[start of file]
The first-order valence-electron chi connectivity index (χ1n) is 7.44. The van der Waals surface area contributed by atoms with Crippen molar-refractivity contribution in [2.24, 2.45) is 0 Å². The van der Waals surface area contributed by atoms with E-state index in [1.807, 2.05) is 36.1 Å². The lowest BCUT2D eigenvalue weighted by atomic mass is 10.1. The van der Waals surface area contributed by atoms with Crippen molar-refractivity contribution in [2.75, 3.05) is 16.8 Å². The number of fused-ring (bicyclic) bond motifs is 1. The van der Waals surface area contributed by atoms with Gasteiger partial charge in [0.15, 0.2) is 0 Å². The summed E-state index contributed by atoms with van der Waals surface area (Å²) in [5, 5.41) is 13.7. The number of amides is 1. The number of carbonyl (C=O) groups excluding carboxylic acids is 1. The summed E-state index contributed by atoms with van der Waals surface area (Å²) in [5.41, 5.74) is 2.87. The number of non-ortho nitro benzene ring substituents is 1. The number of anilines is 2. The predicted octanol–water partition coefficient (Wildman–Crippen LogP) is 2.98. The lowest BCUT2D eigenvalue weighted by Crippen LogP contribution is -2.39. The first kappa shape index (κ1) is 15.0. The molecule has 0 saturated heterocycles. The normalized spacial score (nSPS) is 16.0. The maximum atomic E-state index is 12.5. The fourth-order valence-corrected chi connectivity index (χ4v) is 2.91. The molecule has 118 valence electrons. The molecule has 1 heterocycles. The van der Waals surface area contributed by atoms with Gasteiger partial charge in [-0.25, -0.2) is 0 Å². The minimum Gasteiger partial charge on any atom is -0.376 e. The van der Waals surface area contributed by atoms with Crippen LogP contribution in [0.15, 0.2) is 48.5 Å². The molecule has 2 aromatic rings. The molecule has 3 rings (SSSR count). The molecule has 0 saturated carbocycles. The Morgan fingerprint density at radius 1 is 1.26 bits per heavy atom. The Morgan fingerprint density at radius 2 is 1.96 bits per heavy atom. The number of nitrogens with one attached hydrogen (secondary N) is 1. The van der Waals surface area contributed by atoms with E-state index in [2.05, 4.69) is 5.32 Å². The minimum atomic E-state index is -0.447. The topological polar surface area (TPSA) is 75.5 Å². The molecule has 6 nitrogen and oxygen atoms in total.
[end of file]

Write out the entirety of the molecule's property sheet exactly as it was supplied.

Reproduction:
The first-order valence-electron chi connectivity index (χ1n) is 7.44. The van der Waals surface area contributed by atoms with Crippen molar-refractivity contribution in [2.24, 2.45) is 0 Å². The van der Waals surface area contributed by atoms with E-state index in [1.807, 2.05) is 36.1 Å². The lowest BCUT2D eigenvalue weighted by atomic mass is 10.1. The van der Waals surface area contributed by atoms with Crippen molar-refractivity contribution in [2.75, 3.05) is 16.8 Å². The number of fused-ring (bicyclic) bond motifs is 1. The van der Waals surface area contributed by atoms with Gasteiger partial charge in [0.15, 0.2) is 0 Å². The summed E-state index contributed by atoms with van der Waals surface area (Å²) in [5, 5.41) is 13.7. The number of amides is 1. The number of carbonyl (C=O) groups excluding carboxylic acids is 1. The summed E-state index contributed by atoms with van der Waals surface area (Å²) in [5.41, 5.74) is 2.87. The number of non-ortho nitro benzene ring substituents is 1. The number of anilines is 2. The predicted octanol–water partition coefficient (Wildman–Crippen LogP) is 2.98. The lowest BCUT2D eigenvalue weighted by Crippen LogP contribution is -2.39. The first kappa shape index (κ1) is 15.0. The molecule has 0 saturated heterocycles. The normalized spacial score (nSPS) is 16.0. The maximum atomic E-state index is 12.5. The fourth-order valence-corrected chi connectivity index (χ4v) is 2.91. The molecule has 118 valence electrons. The molecule has 1 heterocycles. The van der Waals surface area contributed by atoms with Gasteiger partial charge in [-0.25, -0.2) is 0 Å². The minimum Gasteiger partial charge on any atom is -0.376 e. The van der Waals surface area contributed by atoms with Crippen LogP contribution in [0.15, 0.2) is 48.5 Å². The molecule has 2 aromatic rings. The molecule has 3 rings (SSSR count). The molecule has 0 saturated carbocycles. The Morgan fingerprint density at radius 1 is 1.26 bits per heavy atom. The Morgan fingerprint density at radius 2 is 1.96 bits per heavy atom. The number of nitrogens with one attached hydrogen (secondary N) is 1. The van der Waals surface area contributed by atoms with E-state index in [2.05, 4.69) is 5.32 Å². The minimum atomic E-state index is -0.447. The topological polar surface area (TPSA) is 75.5 Å². The molecule has 6 nitrogen and oxygen atoms in total.